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      A survey of Hebeloma (Hymenogastraceae) in Greenland

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          This is the first study exclusively dedicated to the study of Hebeloma in Greenland. It is based on almost 400 collections, the great majority of which were collected by three of the co-authors over a period of 40 years and were lodged in the fungarium of the Natural History Museum in Copenhagen. The material was identified using molecular and morphological methods. In total, 28 species were recognized, 27 belonging to three sections, H. sects Hebeloma , Denudata and Velutipes . One species sampled was new to science and is here described as H. arcticum . For all species, a description, a distribution map within Greenland and macro and microphotographs are presented. A key is provided for the 28 species. The distribution of species within Greenland is discussed. The findings are placed in the context of studies of arctic and alpine Hebeloma from other parts of the world where comparable data exist. Notably, H. grandisporum , H. louiseae and H. islandicum , previously only known from Romania, Svalbard, Iceland or Norway, respectively, have been found in Greenland. The latter is also the only species encountered that does not belong to any of the above sections. Hebeloma excedens and H. colvinii – for the latter we here publish the first modern description – are to date only known from continental North America and now Greenland.

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          RAxML version 8: a tool for phylogenetic analysis and post-analysis of large phylogenies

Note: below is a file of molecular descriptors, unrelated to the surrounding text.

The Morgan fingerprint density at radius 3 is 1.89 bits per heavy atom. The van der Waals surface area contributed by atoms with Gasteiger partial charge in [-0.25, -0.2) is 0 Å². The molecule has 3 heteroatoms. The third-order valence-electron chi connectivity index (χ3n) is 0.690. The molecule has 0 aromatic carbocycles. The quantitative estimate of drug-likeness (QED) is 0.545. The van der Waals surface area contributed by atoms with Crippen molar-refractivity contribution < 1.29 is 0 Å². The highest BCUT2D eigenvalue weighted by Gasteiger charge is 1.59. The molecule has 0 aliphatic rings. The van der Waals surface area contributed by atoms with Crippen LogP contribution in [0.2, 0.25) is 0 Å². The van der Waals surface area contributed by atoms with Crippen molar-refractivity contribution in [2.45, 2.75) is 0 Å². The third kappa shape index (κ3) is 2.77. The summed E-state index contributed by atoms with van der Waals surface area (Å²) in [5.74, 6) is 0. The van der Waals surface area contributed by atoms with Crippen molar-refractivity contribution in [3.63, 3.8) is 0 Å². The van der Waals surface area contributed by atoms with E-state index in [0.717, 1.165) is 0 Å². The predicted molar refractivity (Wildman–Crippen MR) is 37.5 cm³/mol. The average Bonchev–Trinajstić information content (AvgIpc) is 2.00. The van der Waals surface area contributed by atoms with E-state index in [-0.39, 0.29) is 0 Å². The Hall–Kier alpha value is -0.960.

Motivation: Phylogenies are increasingly used in all fields of medical and biological research. Moreover, because of the next-generation sequencing revolution, datasets used for conducting phylogenetic analyses grow at an unprecedented pace. RAxML (Randomized Axelerated Maximum Likelihood) is a popular program for phylogenetic analyses of large datasets under maximum likelihood. Since the last RAxML paper in 2006, it has been continuously maintained and extended to accommodate the increasingly growing input datasets and to serve the needs of the user community. Results: I present some of the most notable new features and extensions of RAxML, such as a substantial extension of substitution models and supported data types, the introduction of SSE3, AVX and AVX2 vector intrinsics, techniques for reducing the memory requirements of the code and a plethora of operations for conducting post-analyses on sets of trees. In addition, an up-to-date 50-page user manual covering all new RAxML options is available. Availability and implementation: The code is available under GNU GPL at https://github.com/stamatak/standard-RAxML. Contact: alexandros.stamatakis@h-its.org Supplementary information: Supplementary data are available at Bioinformatics online.
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            MAFFT online service: multiple sequence alignment, interactive sequence choice and visualization